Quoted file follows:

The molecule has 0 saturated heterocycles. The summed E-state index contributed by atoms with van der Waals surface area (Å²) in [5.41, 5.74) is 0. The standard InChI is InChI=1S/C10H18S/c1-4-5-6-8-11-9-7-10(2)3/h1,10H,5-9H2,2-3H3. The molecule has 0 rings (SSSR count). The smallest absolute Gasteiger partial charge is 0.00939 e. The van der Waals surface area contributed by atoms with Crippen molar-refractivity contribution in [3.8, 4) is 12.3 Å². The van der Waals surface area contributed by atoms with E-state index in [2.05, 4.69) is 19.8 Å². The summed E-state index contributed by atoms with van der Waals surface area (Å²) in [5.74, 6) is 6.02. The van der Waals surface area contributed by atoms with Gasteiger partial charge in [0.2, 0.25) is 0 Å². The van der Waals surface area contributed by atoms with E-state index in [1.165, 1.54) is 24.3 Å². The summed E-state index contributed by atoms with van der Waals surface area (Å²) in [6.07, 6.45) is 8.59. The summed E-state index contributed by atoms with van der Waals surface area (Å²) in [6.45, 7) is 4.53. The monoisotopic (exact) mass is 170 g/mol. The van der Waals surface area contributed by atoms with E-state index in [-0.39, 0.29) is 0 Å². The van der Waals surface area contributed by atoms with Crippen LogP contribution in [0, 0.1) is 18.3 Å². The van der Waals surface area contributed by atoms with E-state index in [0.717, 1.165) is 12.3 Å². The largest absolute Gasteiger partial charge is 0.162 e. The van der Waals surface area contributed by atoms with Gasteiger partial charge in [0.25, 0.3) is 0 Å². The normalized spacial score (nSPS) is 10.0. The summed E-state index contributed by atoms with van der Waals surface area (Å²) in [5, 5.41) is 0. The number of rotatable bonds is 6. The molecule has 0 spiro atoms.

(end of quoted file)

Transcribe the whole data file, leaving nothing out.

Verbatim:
The molecule has 0 saturated heterocycles. The summed E-state index contributed by atoms with van der Waals surface area (Å²) in [5.41, 5.74) is 0. The standard InChI is InChI=1S/C10H18S/c1-4-5-6-8-11-9-7-10(2)3/h1,10H,5-9H2,2-3H3. The molecule has 0 rings (SSSR count). The smallest absolute Gasteiger partial charge is 0.00939 e. The van der Waals surface area contributed by atoms with Crippen molar-refractivity contribution in [3.8, 4) is 12.3 Å². The van der Waals surface area contributed by atoms with E-state index in [2.05, 4.69) is 19.8 Å². The summed E-state index contributed by atoms with van der Waals surface area (Å²) in [5.74, 6) is 6.02. The van der Waals surface area contributed by atoms with Gasteiger partial charge in [0.2, 0.25) is 0 Å². The van der Waals surface area contributed by atoms with E-state index in [1.165, 1.54) is 24.3 Å². The summed E-state index contributed by atoms with van der Waals surface area (Å²) in [6.07, 6.45) is 8.59. The summed E-state index contributed by atoms with van der Waals surface area (Å²) in [6.45, 7) is 4.53. The monoisotopic (exact) mass is 170 g/mol. The van der Waals surface area contributed by atoms with E-state index in [-0.39, 0.29) is 0 Å². The van der Waals surface area contributed by atoms with Crippen LogP contribution in [0, 0.1) is 18.3 Å². The van der Waals surface area contributed by atoms with E-state index in [0.717, 1.165) is 12.3 Å². The largest absolute Gasteiger partial charge is 0.162 e. The van der Waals surface area contributed by atoms with Gasteiger partial charge in [0.25, 0.3) is 0 Å². The normalized spacial score (nSPS) is 10.0. The summed E-state index contributed by atoms with van der Waals surface area (Å²) in [5, 5.41) is 0. The number of rotatable bonds is 6. The molecule has 0 spiro atoms.